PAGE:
College furniture: Who took my chair?

Tracking and managing the campus stock of tables, chairs, desks and more is key to making the most of existing assets and smart purchasing decisions

Sprucing up a campus building’s interiors need not involve buying loads of new furniture.

Just ask officials at Georgetown University. The institution recently refinished and reupholstered a variety of public space furniture in Alumni Square, an apartment complex on the Washington, D.C. campus.

It also had loveseats, sofas, arm and lounge chairs, and other pieces refurbished at Harbin Hall, a freshman dormitory. And furniture in storage was restored to be used as replacement stock throughout the academic year.

Georgetown reduced its total expenditure an estimated 55 percent—from $36,526 to $16,241—by recycling assets instead of purchasing new furniture, says Clarence Flanders, residential services coordinator.

And the entire project took less than two weeks.

Georgetown and other institutions have prioritized furniture asset management. Facilities managers say inventory tracking, storage, and reusing or repurposing every piece of furniture an institution owns are keys to the process.

Repurposing involves shifting furniture from one building or department to another to meet needs, with or without refurbishing it. Maria Bimonte, director of shared services at Quinnipiac University in Connecticut, says most universities recognize the value of reusing furniture, and that impacts what furniture is bought in the first place.

“We purchase high quality, long-lasting, functional furniture,” she says. “We don’t buy trends; we don’t buy fads.”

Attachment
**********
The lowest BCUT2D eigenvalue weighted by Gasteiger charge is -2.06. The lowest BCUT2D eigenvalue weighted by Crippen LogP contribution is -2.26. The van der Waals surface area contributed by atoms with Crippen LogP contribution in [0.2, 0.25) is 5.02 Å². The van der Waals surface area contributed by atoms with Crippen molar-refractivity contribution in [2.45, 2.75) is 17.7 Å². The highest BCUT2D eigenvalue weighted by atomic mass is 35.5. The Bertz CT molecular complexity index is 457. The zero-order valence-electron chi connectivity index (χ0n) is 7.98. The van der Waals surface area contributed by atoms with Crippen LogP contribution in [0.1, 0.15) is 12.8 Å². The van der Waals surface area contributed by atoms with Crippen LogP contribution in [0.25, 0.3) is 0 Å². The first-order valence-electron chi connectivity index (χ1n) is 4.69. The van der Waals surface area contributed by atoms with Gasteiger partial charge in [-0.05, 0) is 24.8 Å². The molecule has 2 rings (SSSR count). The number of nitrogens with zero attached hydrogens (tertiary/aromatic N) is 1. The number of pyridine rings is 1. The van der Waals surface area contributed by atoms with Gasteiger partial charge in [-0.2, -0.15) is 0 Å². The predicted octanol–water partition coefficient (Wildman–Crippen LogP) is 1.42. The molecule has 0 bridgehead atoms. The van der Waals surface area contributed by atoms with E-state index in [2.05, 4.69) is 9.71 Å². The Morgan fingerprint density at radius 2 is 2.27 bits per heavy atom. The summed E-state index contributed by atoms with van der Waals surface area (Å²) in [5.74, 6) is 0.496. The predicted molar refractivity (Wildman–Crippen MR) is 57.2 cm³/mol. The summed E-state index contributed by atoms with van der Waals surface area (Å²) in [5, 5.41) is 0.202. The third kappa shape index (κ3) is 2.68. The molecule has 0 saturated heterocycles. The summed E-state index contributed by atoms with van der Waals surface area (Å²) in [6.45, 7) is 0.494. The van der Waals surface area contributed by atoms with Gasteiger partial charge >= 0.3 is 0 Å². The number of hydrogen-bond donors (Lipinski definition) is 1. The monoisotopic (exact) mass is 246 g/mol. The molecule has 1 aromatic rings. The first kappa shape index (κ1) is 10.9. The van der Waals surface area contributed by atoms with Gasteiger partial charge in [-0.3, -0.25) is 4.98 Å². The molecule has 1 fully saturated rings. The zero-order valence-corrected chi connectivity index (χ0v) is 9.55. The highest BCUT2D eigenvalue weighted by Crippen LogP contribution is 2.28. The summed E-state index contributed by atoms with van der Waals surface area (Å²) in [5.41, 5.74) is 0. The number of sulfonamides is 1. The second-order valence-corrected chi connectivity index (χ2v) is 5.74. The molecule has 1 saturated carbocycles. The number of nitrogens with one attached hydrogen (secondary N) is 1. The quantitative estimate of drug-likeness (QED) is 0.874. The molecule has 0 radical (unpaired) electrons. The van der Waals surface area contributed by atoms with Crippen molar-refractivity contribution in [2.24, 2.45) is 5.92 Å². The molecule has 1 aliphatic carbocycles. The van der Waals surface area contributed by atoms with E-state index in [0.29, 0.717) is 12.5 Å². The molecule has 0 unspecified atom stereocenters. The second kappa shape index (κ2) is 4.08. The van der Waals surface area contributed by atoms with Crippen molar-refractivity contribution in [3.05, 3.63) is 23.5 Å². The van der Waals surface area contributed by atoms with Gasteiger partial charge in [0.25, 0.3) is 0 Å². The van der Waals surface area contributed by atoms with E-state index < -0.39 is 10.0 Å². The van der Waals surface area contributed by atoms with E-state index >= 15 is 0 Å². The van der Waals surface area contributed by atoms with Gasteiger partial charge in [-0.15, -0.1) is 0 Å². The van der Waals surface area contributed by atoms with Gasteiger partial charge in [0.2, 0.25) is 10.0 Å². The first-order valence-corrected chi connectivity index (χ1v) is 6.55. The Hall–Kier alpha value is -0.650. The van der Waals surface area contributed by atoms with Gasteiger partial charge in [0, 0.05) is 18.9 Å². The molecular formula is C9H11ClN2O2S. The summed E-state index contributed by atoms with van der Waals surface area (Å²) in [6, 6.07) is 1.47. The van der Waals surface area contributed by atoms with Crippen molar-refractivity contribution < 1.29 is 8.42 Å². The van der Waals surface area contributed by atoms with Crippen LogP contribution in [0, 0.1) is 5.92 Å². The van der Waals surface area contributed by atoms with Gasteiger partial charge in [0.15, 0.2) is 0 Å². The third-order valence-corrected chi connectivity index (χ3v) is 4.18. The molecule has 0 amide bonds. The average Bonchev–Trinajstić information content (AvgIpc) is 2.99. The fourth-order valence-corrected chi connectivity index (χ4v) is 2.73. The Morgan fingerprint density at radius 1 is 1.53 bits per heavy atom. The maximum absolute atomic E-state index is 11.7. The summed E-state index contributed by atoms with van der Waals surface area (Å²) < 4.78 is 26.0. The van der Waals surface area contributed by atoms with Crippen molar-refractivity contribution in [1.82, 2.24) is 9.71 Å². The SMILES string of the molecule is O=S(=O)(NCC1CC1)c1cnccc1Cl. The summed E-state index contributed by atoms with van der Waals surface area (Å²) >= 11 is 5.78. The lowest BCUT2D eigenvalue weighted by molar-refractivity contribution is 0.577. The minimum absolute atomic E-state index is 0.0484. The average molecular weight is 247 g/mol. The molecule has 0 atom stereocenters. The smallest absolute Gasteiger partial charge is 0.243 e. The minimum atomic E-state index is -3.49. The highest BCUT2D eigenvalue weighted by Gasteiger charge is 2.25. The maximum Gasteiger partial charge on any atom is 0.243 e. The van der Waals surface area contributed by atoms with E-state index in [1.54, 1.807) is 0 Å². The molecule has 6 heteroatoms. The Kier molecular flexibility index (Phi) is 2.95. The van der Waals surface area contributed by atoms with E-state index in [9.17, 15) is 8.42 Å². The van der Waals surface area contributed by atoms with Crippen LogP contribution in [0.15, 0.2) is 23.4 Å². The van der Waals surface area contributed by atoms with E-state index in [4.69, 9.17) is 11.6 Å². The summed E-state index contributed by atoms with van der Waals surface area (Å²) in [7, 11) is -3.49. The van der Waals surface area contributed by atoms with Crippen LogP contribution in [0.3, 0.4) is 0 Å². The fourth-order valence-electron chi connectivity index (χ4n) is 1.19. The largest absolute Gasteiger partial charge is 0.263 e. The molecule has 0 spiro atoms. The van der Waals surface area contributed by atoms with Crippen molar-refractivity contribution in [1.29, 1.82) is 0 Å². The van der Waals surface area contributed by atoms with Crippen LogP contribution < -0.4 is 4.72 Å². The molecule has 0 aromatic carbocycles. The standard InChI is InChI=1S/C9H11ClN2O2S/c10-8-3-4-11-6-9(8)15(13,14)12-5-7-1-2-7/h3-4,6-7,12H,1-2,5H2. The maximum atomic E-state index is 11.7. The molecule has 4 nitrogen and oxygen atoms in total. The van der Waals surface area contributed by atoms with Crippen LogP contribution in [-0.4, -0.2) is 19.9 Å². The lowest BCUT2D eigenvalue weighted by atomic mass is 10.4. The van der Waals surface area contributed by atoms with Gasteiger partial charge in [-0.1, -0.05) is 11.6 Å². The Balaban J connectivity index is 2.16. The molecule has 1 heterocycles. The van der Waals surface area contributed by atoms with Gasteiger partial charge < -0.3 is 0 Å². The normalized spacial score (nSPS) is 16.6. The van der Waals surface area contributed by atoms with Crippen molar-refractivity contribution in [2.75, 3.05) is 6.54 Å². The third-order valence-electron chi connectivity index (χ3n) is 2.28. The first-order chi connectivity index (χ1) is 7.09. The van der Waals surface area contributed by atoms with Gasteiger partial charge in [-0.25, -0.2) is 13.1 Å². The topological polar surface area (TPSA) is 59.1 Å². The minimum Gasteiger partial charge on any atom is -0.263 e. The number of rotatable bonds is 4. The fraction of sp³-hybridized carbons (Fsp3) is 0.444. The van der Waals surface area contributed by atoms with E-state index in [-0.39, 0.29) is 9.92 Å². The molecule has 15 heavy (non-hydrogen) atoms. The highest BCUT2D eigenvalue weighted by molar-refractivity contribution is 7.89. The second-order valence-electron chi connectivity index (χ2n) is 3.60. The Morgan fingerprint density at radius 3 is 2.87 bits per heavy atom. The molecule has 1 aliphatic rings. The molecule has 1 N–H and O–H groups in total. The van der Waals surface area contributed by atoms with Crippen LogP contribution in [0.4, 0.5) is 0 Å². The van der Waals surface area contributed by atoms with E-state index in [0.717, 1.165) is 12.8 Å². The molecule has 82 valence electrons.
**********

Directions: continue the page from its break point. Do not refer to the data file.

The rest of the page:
What officials at schools that track furniture do buy is that, when done successfully, the practice is an efficiency win. Furniture asset management results in budget dollars saved for when buying new furniture is unavoidable.

Asset trackers

At many institutions, administrators don’t have a good handle on their furniture inventory, says Mario Insenga, owner of Georgia-based The Refinishing Touch, a provider of on-site furniture restoration services. “They know the age and size of a building, but they don’t know what they have in units or the value of those items.”

Iowa State University is an exception. The institution has an asset recovery unit, where a department can purchase chairs, desks or other furniture, says Cory Harms, associate director of purchasing. “We try to utilize as many surplus items as we can on campus first.” A reused desk, computer or microscope can sometimes be a much better value than buying new, he adds.

Asset Recovery picks up a department’s unneeded furniture, then restores and resells it. The money is sent back to the original department.

At Grand Valley State University in Michigan, giving products new life through reuse is a priority, says Jim Flanders, project manager in the facilities planning department. He established furniture purchasing standards that emphasize consistency in size and style.

Georgetown is reorganizing its 13 storage facilities so it can more quickly access furniture when replacements are needed on campus. Clarence Flanders oversees an operations crew of student workers who sort through the inventory, making sure there are enough items in stock to keep up with demand. The most requested items tend to be more fragile furniture, like lamps and bookshelves.

In the future, tracking may involve affixing barcodes to furniture, says Larry Shapiro, national sales manager for Higher Education Markets at CORT, a Virginia-based furniture rental company that also provides asset management services.

Software now being developed (by a company unrelated to CORT) will link the barcodes to a database that lists the vendor the furniture was purchased from, how much it cost and its location on campus. A facilities employee with a scanner could regularly inspect the furniture pieces to verify their placement and evaluate their condition.